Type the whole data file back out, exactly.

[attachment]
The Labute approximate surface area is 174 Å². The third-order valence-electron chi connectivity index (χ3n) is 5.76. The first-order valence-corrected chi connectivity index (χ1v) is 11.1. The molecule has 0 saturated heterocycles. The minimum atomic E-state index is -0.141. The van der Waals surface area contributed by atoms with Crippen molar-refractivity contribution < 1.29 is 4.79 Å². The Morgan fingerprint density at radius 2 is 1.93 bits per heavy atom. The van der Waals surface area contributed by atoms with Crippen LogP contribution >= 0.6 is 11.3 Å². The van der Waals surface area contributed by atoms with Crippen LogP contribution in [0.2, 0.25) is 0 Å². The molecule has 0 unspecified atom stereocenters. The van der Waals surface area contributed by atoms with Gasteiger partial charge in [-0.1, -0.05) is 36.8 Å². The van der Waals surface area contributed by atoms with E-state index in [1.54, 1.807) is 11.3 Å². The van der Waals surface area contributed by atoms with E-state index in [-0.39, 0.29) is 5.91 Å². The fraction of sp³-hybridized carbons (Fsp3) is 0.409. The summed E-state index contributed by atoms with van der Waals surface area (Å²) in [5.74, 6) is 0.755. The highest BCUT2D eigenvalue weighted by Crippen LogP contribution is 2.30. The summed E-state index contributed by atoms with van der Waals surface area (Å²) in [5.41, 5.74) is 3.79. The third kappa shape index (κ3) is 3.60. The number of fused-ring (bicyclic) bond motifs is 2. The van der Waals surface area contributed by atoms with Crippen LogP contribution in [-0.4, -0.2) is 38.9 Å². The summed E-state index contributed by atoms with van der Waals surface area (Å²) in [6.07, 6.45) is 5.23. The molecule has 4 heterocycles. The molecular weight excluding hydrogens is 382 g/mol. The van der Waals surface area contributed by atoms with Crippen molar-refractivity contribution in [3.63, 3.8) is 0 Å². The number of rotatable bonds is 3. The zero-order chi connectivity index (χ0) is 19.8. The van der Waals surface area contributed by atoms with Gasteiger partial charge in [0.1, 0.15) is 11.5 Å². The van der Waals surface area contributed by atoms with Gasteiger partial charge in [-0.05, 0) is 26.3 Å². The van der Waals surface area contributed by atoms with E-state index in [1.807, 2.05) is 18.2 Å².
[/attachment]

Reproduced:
The Labute approximate surface area is 174 Å². The third-order valence-electron chi connectivity index (χ3n) is 5.76. The first-order valence-corrected chi connectivity index (χ1v) is 11.1. The molecule has 0 saturated heterocycles. The minimum atomic E-state index is -0.141. The van der Waals surface area contributed by atoms with Crippen molar-refractivity contribution < 1.29 is 4.79 Å². The Morgan fingerprint density at radius 2 is 1.93 bits per heavy atom. The van der Waals surface area contributed by atoms with Crippen LogP contribution >= 0.6 is 11.3 Å². The van der Waals surface area contributed by atoms with Crippen LogP contribution in [0.2, 0.25) is 0 Å². The molecule has 0 unspecified atom stereocenters. The van der Waals surface area contributed by atoms with Gasteiger partial charge in [-0.1, -0.05) is 36.8 Å². The van der Waals surface area contributed by atoms with E-state index in [1.54, 1.807) is 11.3 Å². The van der Waals surface area contributed by atoms with E-state index in [-0.39, 0.29) is 5.91 Å². The fraction of sp³-hybridized carbons (Fsp3) is 0.409. The summed E-state index contributed by atoms with van der Waals surface area (Å²) in [5.74, 6) is 0.755. The highest BCUT2D eigenvalue weighted by Crippen LogP contribution is 2.30. The summed E-state index contributed by atoms with van der Waals surface area (Å²) in [5.41, 5.74) is 3.79. The third kappa shape index (κ3) is 3.60. The number of fused-ring (bicyclic) bond motifs is 2. The van der Waals surface area contributed by atoms with Crippen LogP contribution in [-0.4, -0.2) is 38.9 Å². The summed E-state index contributed by atoms with van der Waals surface area (Å²) in [6.07, 6.45) is 5.23. The molecule has 4 heterocycles. The molecular weight excluding hydrogens is 382 g/mol. The van der Waals surface area contributed by atoms with Crippen molar-refractivity contribution in [3.63, 3.8) is 0 Å². The number of rotatable bonds is 3. The zero-order chi connectivity index (χ0) is 19.8. The van der Waals surface area contributed by atoms with Gasteiger partial charge in [0.1, 0.15) is 11.5 Å². The van der Waals surface area contributed by atoms with Gasteiger partial charge in [-0.05, 0) is 26.3 Å². The van der Waals surface area contributed by atoms with E-state index in [1.807, 2.05) is 18.2 Å².